# Insulators & Conductors Lesson for Kids: Definition & Examples

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• 0:04 Blocking the Charge
• 1:01 Examples of Insulators
• 1:21 Embracing the Charge
• 2:04 Examples of Conductors
• 2:42 Lesson Summary
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Lesson Transcript
Instructor: Mary Beth Burns

Mary Beth has taught 1st, 4th and 5th grade and has a specialist degree in Educational Leadership. She is currently an assistant principal.

Did you know that electricity needs certain objects in order to be able to travel? Come and learn about what insulators and conductors are, and see some examples of each.

## Blocking the Charge

Have you ever been shocked? Ouch! If you have, you know how much even a little shock hurts. There are electric shocks that are so big that they can actually hurt you or even kill you (dying this way is known as electrocution). So think about what happens when you plug something in, like a cell phone charger or a lamp. How horrible would it be if you were shocked every time you plugged in that object? That would not be fun at all. Well, the reason this doesn't happen is because there's a rubber cover around the wire that acts as an insulator.

Insulators are materials that do not transfer electricity. You see, in order for an electric charge to take place, electrons need to be able to move freely around the entire object. Electrons are negatively charged particles that are attached to an atom. Insulators work because they're made up of atoms with electrons that are tightly bound. If the electron can't move from atom to atom, then no electricity is produced. Think of insulators as security guards outside of a fancy house. Nothing is getting past those guys!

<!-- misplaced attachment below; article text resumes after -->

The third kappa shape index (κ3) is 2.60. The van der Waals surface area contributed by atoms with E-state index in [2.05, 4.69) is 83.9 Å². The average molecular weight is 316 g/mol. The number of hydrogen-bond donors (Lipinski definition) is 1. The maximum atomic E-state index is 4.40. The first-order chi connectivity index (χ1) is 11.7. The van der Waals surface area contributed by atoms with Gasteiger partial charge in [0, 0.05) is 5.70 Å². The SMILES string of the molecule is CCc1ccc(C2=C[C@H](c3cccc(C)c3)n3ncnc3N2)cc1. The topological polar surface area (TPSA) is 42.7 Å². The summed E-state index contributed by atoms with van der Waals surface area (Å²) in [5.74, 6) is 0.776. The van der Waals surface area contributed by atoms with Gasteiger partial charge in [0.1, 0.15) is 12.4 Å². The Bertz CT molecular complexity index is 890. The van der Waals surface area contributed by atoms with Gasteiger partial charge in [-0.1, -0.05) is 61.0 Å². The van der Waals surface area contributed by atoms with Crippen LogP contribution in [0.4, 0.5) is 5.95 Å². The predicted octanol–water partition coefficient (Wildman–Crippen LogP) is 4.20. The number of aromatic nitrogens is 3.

## Examples of Insulators

Insulators are great because they can keep us safe from getting electrocuted. Some common household items that work as insulators include toothpicks, Q-tips, and rubber bands. There are many different substances that are good insulators, including:

• Wood
• Plastic
• Rubber
• Wool
• Silk
• Fur
• Oil
• Paper
• Glass

## Embracing the Charge

Have you ever wondered how light bulbs light up? Well, conductors are key players in making that happen. Conductors are able to transfer electric currents. They're basically the opposite of insulators. If the insulators are security guards, the conductors are the people opening the front door of the house saying 'Come on in, the party's here!' Conductors allow the electrons to move freely from atom to atom. This enables the electricity to charge the object.

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